Lakewood's History & Founding


Minneapolis was only a riverfront outpost when Colonel John Stevens built the first permanent dwelling in the 1840s. By 1857, the town had only rough wooden buildings and rutted dirt roads. But in the next 20 years, Minneapolis grew fast.

Lakewood was founded in 1871, four years after Minneapolis was incorporated and 13 years after Minnesota achieved statehood. That year, Minneapolis boasted 13,000 residents and the city’s southern edge was where Franklin Avenue is today.

In July of that year, Colonel William S. King, local businessman and newspaper publisher, proposed to community leaders that they work together to establish a cemetery in Minneapolis. A month later, a group of 15 held a meeting to choose the site and determine how to finance it.

A Garden Cemetery

Lakewood’s founders chose a site out in the country between Lakes Harriet and Calhoun owned by Colonel King at the time. They planned to model the cemetery after other “rural” or “garden” cemeteries that were growing in popularity along the East Coast. Visitors would travel to Lakewood by horse and buggy on an unpaved road.

Original Cost

Colonel King agreed to sell the land for $21,000, to be paid back over a year at 7 percent interest. During a time in which a home in Minneapolis could be purchased for $500, the new trustees voted to raise $25,000 for the purchase of grounds and improvements. The money was raised by selling 250 shares of stock at $100 a piece, two-thirds of which was purchased by the trustees themselves. The remaining balance was solicited by a committee and sold to other residents of the city.

A Nonprofit Association

The public dedication of Lakewood was held on September 16, 1872. The following month, the Association reacquired all stock from the original investors. Roughly three years later, the Association submitted its first annual report to the lot owners of Lakewood, which stressed the cemetery’s nonprofit status. Since 1872, Lakewood has continued to exist as a public, nonprofit, nondenominational cemetery providing services to the families of Minnesota.

Learn More

Visit Lakewood's bookstore to order a copy of Lakewood's 143-page, full color history book and download free self-guided tour brochures.


Historical photos courtesy of the Minnesota Historical Society.


Lakewood's Founders

George A. Brackett
George A. Brackett (1836-1921), moved to Minnesota from Maine in the 1850s. He helped organize the Northern Pacific Railroad with William Washburn, Col. William King, and Dorilus Morrison in 1869. He helped establish the Minneapolis Free Dispensary, which later became the University of Minnesota Medical School. He was elected Minneapolis mayor in 1873. Brackett built an estate on the Lake Minnetonka peninsula now know as Brackett’s Point.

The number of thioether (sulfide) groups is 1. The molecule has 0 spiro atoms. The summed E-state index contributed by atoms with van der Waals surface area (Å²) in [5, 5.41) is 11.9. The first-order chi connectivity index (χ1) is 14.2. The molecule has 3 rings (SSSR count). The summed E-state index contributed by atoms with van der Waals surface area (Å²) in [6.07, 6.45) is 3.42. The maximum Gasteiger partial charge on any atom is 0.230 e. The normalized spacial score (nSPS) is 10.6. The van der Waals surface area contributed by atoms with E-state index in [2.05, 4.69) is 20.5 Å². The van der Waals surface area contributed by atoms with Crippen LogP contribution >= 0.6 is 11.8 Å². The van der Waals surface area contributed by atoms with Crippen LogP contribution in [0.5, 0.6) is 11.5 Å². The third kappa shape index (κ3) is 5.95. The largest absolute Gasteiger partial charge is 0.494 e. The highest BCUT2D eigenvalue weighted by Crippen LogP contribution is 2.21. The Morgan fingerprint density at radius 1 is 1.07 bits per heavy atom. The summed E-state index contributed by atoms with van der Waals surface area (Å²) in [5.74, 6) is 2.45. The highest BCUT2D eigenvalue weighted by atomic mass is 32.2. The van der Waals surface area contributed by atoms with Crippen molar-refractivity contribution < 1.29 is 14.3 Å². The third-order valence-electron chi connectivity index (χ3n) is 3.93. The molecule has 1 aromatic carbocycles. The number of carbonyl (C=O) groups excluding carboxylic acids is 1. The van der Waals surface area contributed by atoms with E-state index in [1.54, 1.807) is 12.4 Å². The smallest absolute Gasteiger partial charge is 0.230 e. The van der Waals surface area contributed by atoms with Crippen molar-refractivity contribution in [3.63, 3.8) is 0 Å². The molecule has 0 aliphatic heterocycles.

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Colonel William S. King
Colonel William S. King (1828-1900), a businessman and newspaper publisher, had the idea for Lakewood Cemetery in July 1871. He and 14 others formed the Lyndale Cemetery Association, named for King’s father, Lyndon King. (The cemetery name was later changed to Lakewood.) An outspoken abolitionist and lifelong champion of Minneapolis, King was dubbed “Old Thaumaturgus,” a Greek word meaning miracle worker.

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Charles M. Loring
Originally from Maine, Charles M. Loring (1832-1922), spent 35 years developing the Minneapolis Park System. In 1890, the city’s Central Park was renamed Loring Park in his honor. Loring’s efforts to bring the beauty of nature to all citizens of Minneapolis made him known as “Father of the Parks.”

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Thomas Lowry
Land developer Thomas Lowry (1843-1909) created Lake Street in the 1870s. In 1886, he consolidated the transit systems of Minneapolis and St. Paul into the Twin City Rapid Transit Company, which eventually became MTC. In private life, Mr. and Mrs. Lowry were the toasts of Minneapolis society. Rumors abounded they spent $100,000 on their house, which was located at the top of Hennepin Hill, now called Lowry Hill (The house is no longer there).

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Richard J. Mendenhall
Surveyor, banker, land agent, botanist and entomologist Richard Mendenhall (1828-1906) was a businessman with a passion for science. Minneapolis’ first florist, he built an enormous greenhouse on First Avenue and Eighth Street, where he conducted botanical experiments and cultivated a multitude of plants. His wife, Abby (1832-1900), helped establish the Bethany Home for unwed mothers in 1876.

Dorilus Morrison
Dorilus Morrison (1814-1898) was a merchant and successful Maine lumberman before the great pine forests of Minnesota drew him here in 1855. An enthusiastic supporter of Minneapolis, he served in the Minnesota State Senate in 1864 and 1865, and when Minneapolis became a city in 1867, he was elected its first mayor. In the early 1870s, he was president of Northwestern National Bank (which became Norwest Bank and merged with Wells Fargo in the late 1990s).

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William D. Washburn
William D. Washburn (1831-1912) moved to Minnesota from Maine in 1857. He built a fortune in lumber, flour milling, and railroads, before turning to politics and going on to the U.S. Senate. In 1861, President Abraham Lincoln appointed Washburn Surveyor General of Minnesota. His brother, C.C. Washburn, joined him in Minnesota and founded the Washburn-Crosby Mill, which is now General Mills.

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Historical photos courtesy of the Minnesota Historical Society.

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3600 Hennepin Ave.  Minneapolis, MN 55408  |  info@lakewoodcemetery.org

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